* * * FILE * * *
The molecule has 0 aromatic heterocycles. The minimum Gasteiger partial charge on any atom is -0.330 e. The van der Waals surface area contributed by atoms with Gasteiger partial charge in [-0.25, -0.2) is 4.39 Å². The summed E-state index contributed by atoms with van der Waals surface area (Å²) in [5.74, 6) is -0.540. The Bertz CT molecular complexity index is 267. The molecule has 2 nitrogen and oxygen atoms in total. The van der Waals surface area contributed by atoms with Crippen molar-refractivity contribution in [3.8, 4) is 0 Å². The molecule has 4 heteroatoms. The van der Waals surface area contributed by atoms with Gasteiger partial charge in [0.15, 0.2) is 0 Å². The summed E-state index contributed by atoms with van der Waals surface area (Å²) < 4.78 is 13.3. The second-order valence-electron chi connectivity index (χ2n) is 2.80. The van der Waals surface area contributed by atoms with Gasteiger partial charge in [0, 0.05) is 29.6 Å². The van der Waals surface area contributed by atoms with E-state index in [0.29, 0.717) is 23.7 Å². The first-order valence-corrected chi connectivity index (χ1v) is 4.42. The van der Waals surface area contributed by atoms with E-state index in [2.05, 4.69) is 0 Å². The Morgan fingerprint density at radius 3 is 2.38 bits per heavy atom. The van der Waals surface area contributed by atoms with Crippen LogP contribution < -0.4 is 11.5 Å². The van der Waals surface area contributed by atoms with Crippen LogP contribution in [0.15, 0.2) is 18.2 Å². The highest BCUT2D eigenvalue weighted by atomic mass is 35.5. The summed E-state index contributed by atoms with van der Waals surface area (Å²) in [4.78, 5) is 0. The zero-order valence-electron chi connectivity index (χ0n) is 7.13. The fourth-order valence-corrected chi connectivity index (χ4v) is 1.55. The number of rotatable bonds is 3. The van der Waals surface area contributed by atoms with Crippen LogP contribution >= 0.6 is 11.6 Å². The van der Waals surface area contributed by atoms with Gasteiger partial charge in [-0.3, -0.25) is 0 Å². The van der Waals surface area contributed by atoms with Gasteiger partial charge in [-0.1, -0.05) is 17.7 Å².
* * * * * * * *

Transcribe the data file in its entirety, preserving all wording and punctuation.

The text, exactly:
The molecule has 0 aromatic heterocycles. The minimum Gasteiger partial charge on any atom is -0.330 e. The van der Waals surface area contributed by atoms with Gasteiger partial charge in [-0.25, -0.2) is 4.39 Å². The summed E-state index contributed by atoms with van der Waals surface area (Å²) in [5.74, 6) is -0.540. The Bertz CT molecular complexity index is 267. The molecule has 2 nitrogen and oxygen atoms in total. The van der Waals surface area contributed by atoms with Crippen molar-refractivity contribution in [3.8, 4) is 0 Å². The molecule has 4 heteroatoms. The van der Waals surface area contributed by atoms with Gasteiger partial charge in [0.15, 0.2) is 0 Å². The summed E-state index contributed by atoms with van der Waals surface area (Å²) < 4.78 is 13.3. The second-order valence-electron chi connectivity index (χ2n) is 2.80. The van der Waals surface area contributed by atoms with Gasteiger partial charge in [0, 0.05) is 29.6 Å². The van der Waals surface area contributed by atoms with E-state index in [0.29, 0.717) is 23.7 Å². The first-order valence-corrected chi connectivity index (χ1v) is 4.42. The van der Waals surface area contributed by atoms with E-state index in [2.05, 4.69) is 0 Å². The Morgan fingerprint density at radius 3 is 2.38 bits per heavy atom. The van der Waals surface area contributed by atoms with Crippen LogP contribution < -0.4 is 11.5 Å². The van der Waals surface area contributed by atoms with Crippen LogP contribution in [0.15, 0.2) is 18.2 Å². The highest BCUT2D eigenvalue weighted by atomic mass is 35.5. The summed E-state index contributed by atoms with van der Waals surface area (Å²) in [4.78, 5) is 0. The zero-order valence-electron chi connectivity index (χ0n) is 7.13. The fourth-order valence-corrected chi connectivity index (χ4v) is 1.55. The number of rotatable bonds is 3. The van der Waals surface area contributed by atoms with Crippen LogP contribution >= 0.6 is 11.6 Å². The van der Waals surface area contributed by atoms with Gasteiger partial charge in [-0.3, -0.25) is 0 Å². The van der Waals surface area contributed by atoms with Gasteiger partial charge in [-0.1, -0.05) is 17.7 Å².